For the past year, we've taken note of the many projects that the Apache Software Foundation has been elevating to Top-Level Status. The organization incubates more than 350 open source projects and initiatives, and has squarely turned its focus to Big Data and developer-focused tools in recent months. As Apache moves Big Data projects to Top-Level Status, they gain valuable community support. Only days ago, the foundation announced that Apache Kudu has graduated from the Apache Incubator to become a Top-Level Project (TLP). Kudu is an open source columnar storage engine built for the Apache Hadoop ecosystem designed to enable flexible, high-performance analytic pipelines. And now, Apache Twill has graduated as well. Twill is an abstraction over Apache Hadoop YARN that reduces the complexity of developing distributed Hadoop applications, allowing developers to focus more on their application logic.
  • Spark 2.0 takes an all-in-one approach to big data
    Apache Spark, the in-memory processing system that's fast become a centerpiece of modern big data frameworks, has officially released its long-awaited version 2.0. Aside from some major usability and performance improvements, Spark 2.0's mission is to become a total solution for streaming and real-time data. This comes as a number of other projects -- including others from the Apache Foundation -- provide their own ways to boost real-time and in-memory processing.
  • Why Uber Engineering Switched from Postgres to MySQL
    The early architecture of Uber consisted of a monolithic backend application written in Python that used Postgres for data persistence. Since that time, the architecture of Uber has changed significantly, to a model of microservices and new data platforms. Specifically, in many of the cases where we previously used Postgres, we now use Schemaless, a novel database sharding layer built on top of MySQL. In this article, we’ll explore some of the drawbacks we found with Postgres and explain the decision to build Schemaless and other backend services on top of MySQL.
  • GNU Hyperbole 6.0.1 for Emacs 24.4 to 25 is released
    GNU Hyperbole (pronounced Ga-new Hi-per-bo-lee), or just Hyperbole, is an amazing programmable hypertextual information management system implemented as a GNU Emacs package. This is the first public release in 2016. Hyperbole has been greatly expanded and modernized for use with the latest Emacs 25 releases; it supports GNU Emacs 24.4 or above. It contains an extensive set of improvements that can greatly boost your day-to-day productivity with Emacs and your ability to manage information stored across many different machines on the internet. People who get used to Hyperbole find it helps them so much that they prefer never to use Emacs without it.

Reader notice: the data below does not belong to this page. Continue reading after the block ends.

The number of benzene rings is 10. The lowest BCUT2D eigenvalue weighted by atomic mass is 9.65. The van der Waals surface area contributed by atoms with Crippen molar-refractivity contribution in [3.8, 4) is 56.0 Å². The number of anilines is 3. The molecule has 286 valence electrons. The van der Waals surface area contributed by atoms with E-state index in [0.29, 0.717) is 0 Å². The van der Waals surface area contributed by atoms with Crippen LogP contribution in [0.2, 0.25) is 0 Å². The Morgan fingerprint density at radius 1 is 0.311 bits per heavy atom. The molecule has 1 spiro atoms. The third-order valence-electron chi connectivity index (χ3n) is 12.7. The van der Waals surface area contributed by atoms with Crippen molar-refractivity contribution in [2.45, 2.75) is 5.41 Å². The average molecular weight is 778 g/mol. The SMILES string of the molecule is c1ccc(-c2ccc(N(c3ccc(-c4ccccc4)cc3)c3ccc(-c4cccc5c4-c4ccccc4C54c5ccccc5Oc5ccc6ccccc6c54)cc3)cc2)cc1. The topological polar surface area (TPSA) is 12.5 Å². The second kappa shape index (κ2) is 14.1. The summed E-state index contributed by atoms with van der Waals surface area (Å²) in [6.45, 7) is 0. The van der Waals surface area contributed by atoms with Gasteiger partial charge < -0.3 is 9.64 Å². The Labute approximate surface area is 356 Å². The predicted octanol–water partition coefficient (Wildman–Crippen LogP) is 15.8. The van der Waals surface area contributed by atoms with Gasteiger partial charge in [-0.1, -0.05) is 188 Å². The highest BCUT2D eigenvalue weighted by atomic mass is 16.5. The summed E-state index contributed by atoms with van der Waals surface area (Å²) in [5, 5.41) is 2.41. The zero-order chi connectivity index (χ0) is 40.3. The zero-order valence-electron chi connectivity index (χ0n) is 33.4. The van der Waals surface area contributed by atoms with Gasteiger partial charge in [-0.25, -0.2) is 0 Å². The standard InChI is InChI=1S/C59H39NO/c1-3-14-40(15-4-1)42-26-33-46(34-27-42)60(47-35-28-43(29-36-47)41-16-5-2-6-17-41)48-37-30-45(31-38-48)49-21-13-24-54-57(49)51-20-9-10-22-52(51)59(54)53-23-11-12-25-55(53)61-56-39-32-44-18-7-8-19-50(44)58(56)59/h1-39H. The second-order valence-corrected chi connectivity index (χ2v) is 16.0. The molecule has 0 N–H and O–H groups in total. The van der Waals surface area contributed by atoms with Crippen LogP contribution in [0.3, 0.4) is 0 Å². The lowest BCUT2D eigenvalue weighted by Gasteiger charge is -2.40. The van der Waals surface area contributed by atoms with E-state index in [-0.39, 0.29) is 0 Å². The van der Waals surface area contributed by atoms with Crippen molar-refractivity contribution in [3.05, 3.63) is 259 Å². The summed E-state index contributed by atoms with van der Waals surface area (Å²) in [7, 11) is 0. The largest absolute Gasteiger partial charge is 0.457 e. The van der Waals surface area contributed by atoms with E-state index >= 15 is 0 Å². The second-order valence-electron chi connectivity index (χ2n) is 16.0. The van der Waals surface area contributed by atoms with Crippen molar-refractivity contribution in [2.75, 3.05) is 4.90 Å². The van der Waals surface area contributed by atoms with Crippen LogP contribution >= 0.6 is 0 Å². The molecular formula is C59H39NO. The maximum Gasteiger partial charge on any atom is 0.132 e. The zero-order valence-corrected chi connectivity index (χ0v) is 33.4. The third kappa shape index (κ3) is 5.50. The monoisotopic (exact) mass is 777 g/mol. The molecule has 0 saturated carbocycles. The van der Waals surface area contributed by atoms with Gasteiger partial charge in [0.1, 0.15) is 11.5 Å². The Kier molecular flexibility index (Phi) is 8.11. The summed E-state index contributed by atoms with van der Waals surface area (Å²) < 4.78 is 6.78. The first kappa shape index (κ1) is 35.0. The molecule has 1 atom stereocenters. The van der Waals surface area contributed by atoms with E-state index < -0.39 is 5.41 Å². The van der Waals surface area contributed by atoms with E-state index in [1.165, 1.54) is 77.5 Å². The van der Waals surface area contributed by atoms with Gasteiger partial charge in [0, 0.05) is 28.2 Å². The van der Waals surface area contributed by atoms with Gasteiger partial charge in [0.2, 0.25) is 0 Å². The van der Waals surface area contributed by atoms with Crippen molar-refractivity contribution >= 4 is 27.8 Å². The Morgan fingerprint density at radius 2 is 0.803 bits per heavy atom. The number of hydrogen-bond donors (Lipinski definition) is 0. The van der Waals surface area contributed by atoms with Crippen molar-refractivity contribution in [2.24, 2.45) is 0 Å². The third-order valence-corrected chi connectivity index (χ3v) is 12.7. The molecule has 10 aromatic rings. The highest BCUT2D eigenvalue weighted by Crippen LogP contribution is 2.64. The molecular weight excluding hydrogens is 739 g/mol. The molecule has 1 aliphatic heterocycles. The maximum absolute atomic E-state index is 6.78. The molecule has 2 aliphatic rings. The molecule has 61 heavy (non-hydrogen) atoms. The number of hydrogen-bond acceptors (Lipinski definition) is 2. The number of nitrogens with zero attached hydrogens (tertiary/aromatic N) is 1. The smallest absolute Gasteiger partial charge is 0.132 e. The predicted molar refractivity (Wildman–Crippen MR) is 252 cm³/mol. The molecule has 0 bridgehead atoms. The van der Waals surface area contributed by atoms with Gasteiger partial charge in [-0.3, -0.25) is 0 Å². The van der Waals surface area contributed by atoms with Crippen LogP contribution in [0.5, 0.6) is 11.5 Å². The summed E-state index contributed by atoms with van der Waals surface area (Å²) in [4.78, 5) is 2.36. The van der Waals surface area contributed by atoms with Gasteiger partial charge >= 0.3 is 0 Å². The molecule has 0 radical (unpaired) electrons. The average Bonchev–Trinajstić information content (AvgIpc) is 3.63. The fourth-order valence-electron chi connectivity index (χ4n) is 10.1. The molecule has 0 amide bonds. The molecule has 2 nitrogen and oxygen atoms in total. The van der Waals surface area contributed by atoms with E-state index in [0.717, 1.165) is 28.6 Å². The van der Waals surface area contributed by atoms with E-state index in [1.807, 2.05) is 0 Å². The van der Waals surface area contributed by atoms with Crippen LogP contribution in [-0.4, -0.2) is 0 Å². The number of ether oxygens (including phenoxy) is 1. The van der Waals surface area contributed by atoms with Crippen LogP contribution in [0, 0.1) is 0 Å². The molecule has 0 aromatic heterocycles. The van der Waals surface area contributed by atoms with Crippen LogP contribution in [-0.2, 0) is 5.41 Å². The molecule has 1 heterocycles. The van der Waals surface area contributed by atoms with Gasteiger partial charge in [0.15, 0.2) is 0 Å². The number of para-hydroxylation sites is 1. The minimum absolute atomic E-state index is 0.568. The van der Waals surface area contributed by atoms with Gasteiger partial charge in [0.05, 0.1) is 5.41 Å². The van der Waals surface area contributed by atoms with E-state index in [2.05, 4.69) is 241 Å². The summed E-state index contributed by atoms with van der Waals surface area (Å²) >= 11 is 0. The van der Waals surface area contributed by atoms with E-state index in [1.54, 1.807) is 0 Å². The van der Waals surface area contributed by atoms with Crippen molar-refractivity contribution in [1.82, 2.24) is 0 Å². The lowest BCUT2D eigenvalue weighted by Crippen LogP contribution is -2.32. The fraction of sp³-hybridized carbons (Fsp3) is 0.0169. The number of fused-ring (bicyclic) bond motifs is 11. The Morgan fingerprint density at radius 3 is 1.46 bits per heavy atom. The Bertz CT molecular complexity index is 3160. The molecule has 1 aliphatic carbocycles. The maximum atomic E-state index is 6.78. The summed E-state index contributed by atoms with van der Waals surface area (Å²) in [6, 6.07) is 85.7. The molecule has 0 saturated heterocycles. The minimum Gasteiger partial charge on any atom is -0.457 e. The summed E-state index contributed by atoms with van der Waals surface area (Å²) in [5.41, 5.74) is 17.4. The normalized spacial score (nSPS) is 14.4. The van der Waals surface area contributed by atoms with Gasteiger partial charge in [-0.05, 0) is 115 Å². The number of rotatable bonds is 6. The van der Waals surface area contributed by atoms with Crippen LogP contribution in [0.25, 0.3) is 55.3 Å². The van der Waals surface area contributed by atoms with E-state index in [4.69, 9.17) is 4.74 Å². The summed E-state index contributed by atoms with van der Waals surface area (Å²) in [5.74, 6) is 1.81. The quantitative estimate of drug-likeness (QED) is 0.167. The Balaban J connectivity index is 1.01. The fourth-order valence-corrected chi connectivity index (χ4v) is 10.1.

• Belgium mulls reuse of banking mobile eID app
    The Belgium government wants to reuse ‘Belgian Mobile ID’ a smartphone app for electronic identification, developed by banks and telecom providers in the country. The eID app could be used for eGovernment services, and the federal IT service agency, Fedict, is working on the app’s integration.
  • Water resilience that flows: Open source technologies keep an eye on the water flow
    Communities around the world are familiar with the devastation brought on by floods and droughts. Scientists are concerned that, in light of global climate change, these events will only become more frequent and intense. Water variability, at its worst, can threaten the lives and well-beings of countless people. Sadly, humans cannot control the weather to protect themselves. But according to Silja Hund, a researcher at the University of British Columbia, communities can build resilience to water resource stress. Hund studies the occurrence and behavior of water. In particular, she studies rivers and streams. These have features (like water volume) that can change quickly. According to Hund, it is essential for communities to understand local water systems. Knowledge of water resources is helpful in developing effective water strategies. And one of the best ways to understand dynamic water bodies like rivers is to collect lots of data.